Bleeding is already happening. The school budget has already passed, but now your money is needed for more building improvements. According to the August 8 Town Topics (“School Board Seeks $10.9 Million for Improvements”), “If passed, the Board of Education has estimated the tax impact of the bond at less than $155 annually for the average assessed home in Princeton.”

What if this $155 is too much for a lot of the average Princeton households in anemic economic times? Could this all be deferred maintenance problems, problems that are going to continue to dig into the pockets of the average taxpayer???

At least the Valley Road School Building does not have to pick the pocket of Princetonians if you let Kip Cherry and the VRS-ARC do their job and request that Judy Wilson and the PPS let “Save Valley Road School” take over the building. We are ready to raise the money, get non profit organizations to fill up the space and turn the building into a community center we have never had and can be proud of.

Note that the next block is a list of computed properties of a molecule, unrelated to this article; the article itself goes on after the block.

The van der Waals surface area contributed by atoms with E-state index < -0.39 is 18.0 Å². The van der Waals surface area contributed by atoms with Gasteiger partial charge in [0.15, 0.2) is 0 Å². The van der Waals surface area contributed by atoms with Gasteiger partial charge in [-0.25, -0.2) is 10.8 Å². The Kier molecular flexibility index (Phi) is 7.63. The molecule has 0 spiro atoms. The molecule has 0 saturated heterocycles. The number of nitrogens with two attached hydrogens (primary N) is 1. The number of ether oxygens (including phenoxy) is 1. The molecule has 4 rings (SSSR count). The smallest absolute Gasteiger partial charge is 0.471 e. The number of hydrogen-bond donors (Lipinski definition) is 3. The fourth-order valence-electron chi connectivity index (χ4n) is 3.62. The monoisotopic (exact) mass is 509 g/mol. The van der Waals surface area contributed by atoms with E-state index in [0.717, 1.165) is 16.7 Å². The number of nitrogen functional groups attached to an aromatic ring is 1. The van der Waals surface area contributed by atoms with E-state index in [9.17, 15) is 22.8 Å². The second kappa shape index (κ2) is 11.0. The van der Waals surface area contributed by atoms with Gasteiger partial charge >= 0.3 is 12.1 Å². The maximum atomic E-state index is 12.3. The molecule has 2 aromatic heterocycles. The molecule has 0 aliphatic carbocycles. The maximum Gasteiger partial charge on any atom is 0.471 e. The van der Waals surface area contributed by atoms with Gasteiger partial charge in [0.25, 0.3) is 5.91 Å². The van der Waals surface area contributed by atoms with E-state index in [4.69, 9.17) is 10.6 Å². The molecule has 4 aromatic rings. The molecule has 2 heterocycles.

We look forward to Princetonians taking charge and we ask the mayoral candidates Liz Lempert and Dick Woodbridge to let the town know what their views are and what actions they will take regarding this important issue. Write or call 25 Valley Road, Princeton N.J. 08540, (609) 806-4200.

Adam Bierman, Sandra Jordan

Grover Avenue

To the Editor:

Under current law, public colleges and universities are exempt from local zoning and planning rules. If Rutgers University or The College of New Jersey wants to build a football stadium (or office building, dormitory, restaurant, or dining hall) they need not seek approval from any planning or zoning board. As public institutions, they are, however, required to give public notice of their plans and to hold public hearings. A town attorney, or any group of citizens, could then sue to stop the project in the appellate division of the Superior Court. A judge would then hear evidence regarding the appropriateness of the project and would rule on whether it could to go forward. Grounds for denial might be, for instance, that a stadium or dormitory in the middle of a residential neighborhood would violate State laws against creating a public nuisance. In effect, the New Jersey Superior Court would act as a local Planning Board.